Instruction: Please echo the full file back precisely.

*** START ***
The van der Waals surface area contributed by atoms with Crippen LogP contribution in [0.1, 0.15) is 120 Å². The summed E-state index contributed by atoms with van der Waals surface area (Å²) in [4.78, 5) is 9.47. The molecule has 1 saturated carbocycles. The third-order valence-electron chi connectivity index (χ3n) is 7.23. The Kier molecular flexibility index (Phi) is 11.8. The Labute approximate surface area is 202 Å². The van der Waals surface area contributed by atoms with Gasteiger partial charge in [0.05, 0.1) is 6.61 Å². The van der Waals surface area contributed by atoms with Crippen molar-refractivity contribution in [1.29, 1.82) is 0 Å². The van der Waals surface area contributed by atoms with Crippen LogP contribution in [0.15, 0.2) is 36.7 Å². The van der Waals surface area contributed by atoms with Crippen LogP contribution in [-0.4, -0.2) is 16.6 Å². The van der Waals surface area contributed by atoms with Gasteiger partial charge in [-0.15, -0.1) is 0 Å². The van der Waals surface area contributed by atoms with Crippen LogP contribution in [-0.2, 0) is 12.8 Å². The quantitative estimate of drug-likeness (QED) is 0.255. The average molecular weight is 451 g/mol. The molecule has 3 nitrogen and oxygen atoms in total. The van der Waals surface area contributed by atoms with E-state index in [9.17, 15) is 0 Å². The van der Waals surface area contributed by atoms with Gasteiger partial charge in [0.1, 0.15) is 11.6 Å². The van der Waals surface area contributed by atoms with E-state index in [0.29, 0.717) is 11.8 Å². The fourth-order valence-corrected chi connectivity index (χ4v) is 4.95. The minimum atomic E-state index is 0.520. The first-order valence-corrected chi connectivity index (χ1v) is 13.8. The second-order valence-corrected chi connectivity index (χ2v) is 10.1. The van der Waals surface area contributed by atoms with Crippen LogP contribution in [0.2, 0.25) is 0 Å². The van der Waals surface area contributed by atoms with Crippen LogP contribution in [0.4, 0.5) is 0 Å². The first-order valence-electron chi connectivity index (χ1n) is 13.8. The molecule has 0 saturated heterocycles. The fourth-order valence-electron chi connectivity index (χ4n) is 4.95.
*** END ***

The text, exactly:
The van der Waals surface area contributed by atoms with Crippen LogP contribution in [0.1, 0.15) is 120 Å². The summed E-state index contributed by atoms with van der Waals surface area (Å²) in [4.78, 5) is 9.47. The molecule has 1 saturated carbocycles. The third-order valence-electron chi connectivity index (χ3n) is 7.23. The Kier molecular flexibility index (Phi) is 11.8. The Labute approximate surface area is 202 Å². The van der Waals surface area contributed by atoms with Gasteiger partial charge in [0.05, 0.1) is 6.61 Å². The van der Waals surface area contributed by atoms with Crippen molar-refractivity contribution in [1.29, 1.82) is 0 Å². The van der Waals surface area contributed by atoms with Crippen LogP contribution in [0.15, 0.2) is 36.7 Å². The van der Waals surface area contributed by atoms with Crippen LogP contribution in [-0.4, -0.2) is 16.6 Å². The van der Waals surface area contributed by atoms with Gasteiger partial charge in [-0.15, -0.1) is 0 Å². The van der Waals surface area contributed by atoms with Crippen LogP contribution in [-0.2, 0) is 12.8 Å². The quantitative estimate of drug-likeness (QED) is 0.255. The average molecular weight is 451 g/mol. The molecule has 3 nitrogen and oxygen atoms in total. The van der Waals surface area contributed by atoms with E-state index in [9.17, 15) is 0 Å². The van der Waals surface area contributed by atoms with Gasteiger partial charge in [0.1, 0.15) is 11.6 Å². The van der Waals surface area contributed by atoms with E-state index in [0.29, 0.717) is 11.8 Å². The fourth-order valence-corrected chi connectivity index (χ4v) is 4.95. The minimum atomic E-state index is 0.520. The first-order valence-corrected chi connectivity index (χ1v) is 13.8. The second-order valence-corrected chi connectivity index (χ2v) is 10.1. The van der Waals surface area contributed by atoms with Crippen LogP contribution in [0.2, 0.25) is 0 Å². The van der Waals surface area contributed by atoms with Crippen LogP contribution in [0.4, 0.5) is 0 Å². The first-order valence-electron chi connectivity index (χ1n) is 13.8. The molecule has 0 saturated heterocycles. The fourth-order valence-electron chi connectivity index (χ4n) is 4.95.